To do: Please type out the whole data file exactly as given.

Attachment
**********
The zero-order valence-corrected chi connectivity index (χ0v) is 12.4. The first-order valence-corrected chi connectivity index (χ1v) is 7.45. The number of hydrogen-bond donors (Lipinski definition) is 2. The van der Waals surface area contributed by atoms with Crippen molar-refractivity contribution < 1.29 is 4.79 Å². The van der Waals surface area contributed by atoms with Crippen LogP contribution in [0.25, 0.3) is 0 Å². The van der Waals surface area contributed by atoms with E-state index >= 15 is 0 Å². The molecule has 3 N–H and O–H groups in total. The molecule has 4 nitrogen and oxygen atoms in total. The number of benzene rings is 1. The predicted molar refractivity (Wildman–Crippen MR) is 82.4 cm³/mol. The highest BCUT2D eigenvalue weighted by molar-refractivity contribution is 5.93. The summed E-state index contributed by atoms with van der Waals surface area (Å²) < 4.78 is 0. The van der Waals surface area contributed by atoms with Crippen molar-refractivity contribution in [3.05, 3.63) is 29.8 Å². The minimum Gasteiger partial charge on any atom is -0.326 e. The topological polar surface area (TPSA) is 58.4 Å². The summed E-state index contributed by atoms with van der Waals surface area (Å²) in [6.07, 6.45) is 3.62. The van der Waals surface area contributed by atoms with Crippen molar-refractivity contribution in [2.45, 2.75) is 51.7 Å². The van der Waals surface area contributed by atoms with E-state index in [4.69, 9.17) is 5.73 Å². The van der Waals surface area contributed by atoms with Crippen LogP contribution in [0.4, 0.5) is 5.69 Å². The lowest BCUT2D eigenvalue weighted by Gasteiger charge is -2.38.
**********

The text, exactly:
The zero-order valence-corrected chi connectivity index (χ0v) is 12.4. The first-order valence-corrected chi connectivity index (χ1v) is 7.45. The number of hydrogen-bond donors (Lipinski definition) is 2. The van der Waals surface area contributed by atoms with Crippen molar-refractivity contribution < 1.29 is 4.79 Å². The van der Waals surface area contributed by atoms with Crippen LogP contribution in [0.25, 0.3) is 0 Å². The van der Waals surface area contributed by atoms with E-state index >= 15 is 0 Å². The molecule has 3 N–H and O–H groups in total. The molecule has 4 nitrogen and oxygen atoms in total. The number of benzene rings is 1. The predicted molar refractivity (Wildman–Crippen MR) is 82.4 cm³/mol. The highest BCUT2D eigenvalue weighted by molar-refractivity contribution is 5.93. The summed E-state index contributed by atoms with van der Waals surface area (Å²) < 4.78 is 0. The van der Waals surface area contributed by atoms with Crippen molar-refractivity contribution in [3.05, 3.63) is 29.8 Å². The minimum Gasteiger partial charge on any atom is -0.326 e. The topological polar surface area (TPSA) is 58.4 Å². The summed E-state index contributed by atoms with van der Waals surface area (Å²) in [6.07, 6.45) is 3.62. The van der Waals surface area contributed by atoms with Crippen molar-refractivity contribution in [2.45, 2.75) is 51.7 Å². The van der Waals surface area contributed by atoms with E-state index in [4.69, 9.17) is 5.73 Å². The van der Waals surface area contributed by atoms with Crippen LogP contribution in [0.4, 0.5) is 5.69 Å². The lowest BCUT2D eigenvalue weighted by Gasteiger charge is -2.38.